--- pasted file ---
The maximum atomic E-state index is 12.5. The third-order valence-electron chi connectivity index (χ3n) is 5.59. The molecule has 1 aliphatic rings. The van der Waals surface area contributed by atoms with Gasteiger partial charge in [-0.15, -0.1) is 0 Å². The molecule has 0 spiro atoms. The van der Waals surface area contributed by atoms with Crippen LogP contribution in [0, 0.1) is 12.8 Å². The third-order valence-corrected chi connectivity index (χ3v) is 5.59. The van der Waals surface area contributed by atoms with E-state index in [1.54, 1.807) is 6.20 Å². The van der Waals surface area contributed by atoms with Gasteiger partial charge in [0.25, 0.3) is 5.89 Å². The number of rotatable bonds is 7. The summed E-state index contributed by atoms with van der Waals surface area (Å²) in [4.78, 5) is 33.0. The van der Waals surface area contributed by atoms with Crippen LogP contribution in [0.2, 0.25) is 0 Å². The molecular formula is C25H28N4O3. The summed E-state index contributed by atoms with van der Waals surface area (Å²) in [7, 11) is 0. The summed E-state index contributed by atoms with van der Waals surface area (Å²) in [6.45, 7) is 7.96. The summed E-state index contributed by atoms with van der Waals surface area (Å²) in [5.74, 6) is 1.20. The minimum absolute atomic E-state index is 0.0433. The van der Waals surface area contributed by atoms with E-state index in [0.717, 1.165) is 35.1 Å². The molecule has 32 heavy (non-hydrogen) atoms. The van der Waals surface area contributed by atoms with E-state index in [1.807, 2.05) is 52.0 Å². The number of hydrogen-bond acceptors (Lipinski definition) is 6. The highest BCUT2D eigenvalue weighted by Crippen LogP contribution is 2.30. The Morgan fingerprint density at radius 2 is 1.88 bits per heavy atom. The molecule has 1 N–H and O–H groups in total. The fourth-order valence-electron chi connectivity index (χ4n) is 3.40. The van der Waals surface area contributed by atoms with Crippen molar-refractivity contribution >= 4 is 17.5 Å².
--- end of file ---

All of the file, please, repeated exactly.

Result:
The maximum atomic E-state index is 12.5. The third-order valence-electron chi connectivity index (χ3n) is 5.59. The molecule has 1 aliphatic rings. The van der Waals surface area contributed by atoms with Gasteiger partial charge in [-0.15, -0.1) is 0 Å². The molecule has 0 spiro atoms. The van der Waals surface area contributed by atoms with Crippen LogP contribution in [0, 0.1) is 12.8 Å². The third-order valence-corrected chi connectivity index (χ3v) is 5.59. The van der Waals surface area contributed by atoms with E-state index in [1.54, 1.807) is 6.20 Å². The van der Waals surface area contributed by atoms with Gasteiger partial charge in [0.25, 0.3) is 5.89 Å². The number of rotatable bonds is 7. The summed E-state index contributed by atoms with van der Waals surface area (Å²) in [4.78, 5) is 33.0. The van der Waals surface area contributed by atoms with Crippen LogP contribution in [0.2, 0.25) is 0 Å². The molecular formula is C25H28N4O3. The summed E-state index contributed by atoms with van der Waals surface area (Å²) in [7, 11) is 0. The summed E-state index contributed by atoms with van der Waals surface area (Å²) in [6.45, 7) is 7.96. The summed E-state index contributed by atoms with van der Waals surface area (Å²) in [5.74, 6) is 1.20. The minimum absolute atomic E-state index is 0.0433. The van der Waals surface area contributed by atoms with E-state index in [0.717, 1.165) is 35.1 Å². The molecule has 32 heavy (non-hydrogen) atoms. The van der Waals surface area contributed by atoms with E-state index in [1.807, 2.05) is 52.0 Å². The number of hydrogen-bond acceptors (Lipinski definition) is 6. The highest BCUT2D eigenvalue weighted by Crippen LogP contribution is 2.30. The Morgan fingerprint density at radius 2 is 1.88 bits per heavy atom. The molecule has 1 N–H and O–H groups in total. The fourth-order valence-electron chi connectivity index (χ4n) is 3.40. The van der Waals surface area contributed by atoms with Crippen molar-refractivity contribution >= 4 is 17.5 Å².